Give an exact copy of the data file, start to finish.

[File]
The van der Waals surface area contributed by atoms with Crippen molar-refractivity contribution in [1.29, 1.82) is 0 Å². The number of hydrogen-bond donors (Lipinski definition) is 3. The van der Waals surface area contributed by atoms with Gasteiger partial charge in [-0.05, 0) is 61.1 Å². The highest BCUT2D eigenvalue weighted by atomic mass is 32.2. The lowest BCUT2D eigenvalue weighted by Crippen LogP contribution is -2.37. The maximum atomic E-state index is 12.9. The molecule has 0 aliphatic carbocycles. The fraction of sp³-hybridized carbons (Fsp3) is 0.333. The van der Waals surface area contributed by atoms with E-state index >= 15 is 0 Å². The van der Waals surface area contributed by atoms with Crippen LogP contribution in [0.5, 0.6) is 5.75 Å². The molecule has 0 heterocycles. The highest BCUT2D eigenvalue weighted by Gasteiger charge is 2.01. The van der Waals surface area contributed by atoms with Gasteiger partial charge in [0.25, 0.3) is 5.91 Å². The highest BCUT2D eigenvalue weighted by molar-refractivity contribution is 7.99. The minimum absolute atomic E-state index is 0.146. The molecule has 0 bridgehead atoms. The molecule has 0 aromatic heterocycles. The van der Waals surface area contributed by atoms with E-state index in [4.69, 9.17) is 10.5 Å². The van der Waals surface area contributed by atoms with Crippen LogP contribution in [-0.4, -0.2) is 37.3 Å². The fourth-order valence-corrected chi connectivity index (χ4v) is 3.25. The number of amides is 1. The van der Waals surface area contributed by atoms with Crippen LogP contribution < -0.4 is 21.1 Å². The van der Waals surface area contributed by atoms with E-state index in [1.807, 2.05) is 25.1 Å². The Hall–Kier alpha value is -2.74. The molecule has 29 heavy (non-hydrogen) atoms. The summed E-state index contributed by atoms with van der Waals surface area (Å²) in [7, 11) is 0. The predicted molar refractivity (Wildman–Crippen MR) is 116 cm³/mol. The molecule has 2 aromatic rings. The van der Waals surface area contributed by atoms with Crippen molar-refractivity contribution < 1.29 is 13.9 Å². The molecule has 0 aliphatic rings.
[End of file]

The van der Waals surface area contributed by atoms with Crippen molar-refractivity contribution in [1.29, 1.82) is 0 Å². The number of hydrogen-bond donors (Lipinski definition) is 3. The van der Waals surface area contributed by atoms with Gasteiger partial charge in [-0.05, 0) is 61.1 Å². The highest BCUT2D eigenvalue weighted by atomic mass is 32.2. The lowest BCUT2D eigenvalue weighted by Crippen LogP contribution is -2.37. The maximum atomic E-state index is 12.9. The molecule has 0 aliphatic carbocycles. The fraction of sp³-hybridized carbons (Fsp3) is 0.333. The van der Waals surface area contributed by atoms with E-state index >= 15 is 0 Å². The van der Waals surface area contributed by atoms with Crippen LogP contribution in [0.5, 0.6) is 5.75 Å². The molecule has 0 heterocycles. The highest BCUT2D eigenvalue weighted by Gasteiger charge is 2.01. The van der Waals surface area contributed by atoms with Gasteiger partial charge in [0.25, 0.3) is 5.91 Å². The highest BCUT2D eigenvalue weighted by molar-refractivity contribution is 7.99. The minimum absolute atomic E-state index is 0.146. The molecule has 0 bridgehead atoms. The molecule has 0 aromatic heterocycles. The van der Waals surface area contributed by atoms with E-state index in [4.69, 9.17) is 10.5 Å². The van der Waals surface area contributed by atoms with Crippen LogP contribution in [-0.4, -0.2) is 37.3 Å². The fourth-order valence-corrected chi connectivity index (χ4v) is 3.25. The number of amides is 1. The van der Waals surface area contributed by atoms with Crippen LogP contribution < -0.4 is 21.1 Å². The van der Waals surface area contributed by atoms with E-state index in [1.807, 2.05) is 25.1 Å². The Hall–Kier alpha value is -2.74. The molecule has 29 heavy (non-hydrogen) atoms. The summed E-state index contributed by atoms with van der Waals surface area (Å²) in [7, 11) is 0. The predicted molar refractivity (Wildman–Crippen MR) is 116 cm³/mol. The molecule has 2 aromatic rings. The van der Waals surface area contributed by atoms with Crippen molar-refractivity contribution < 1.29 is 13.9 Å². The molecule has 0 aliphatic rings.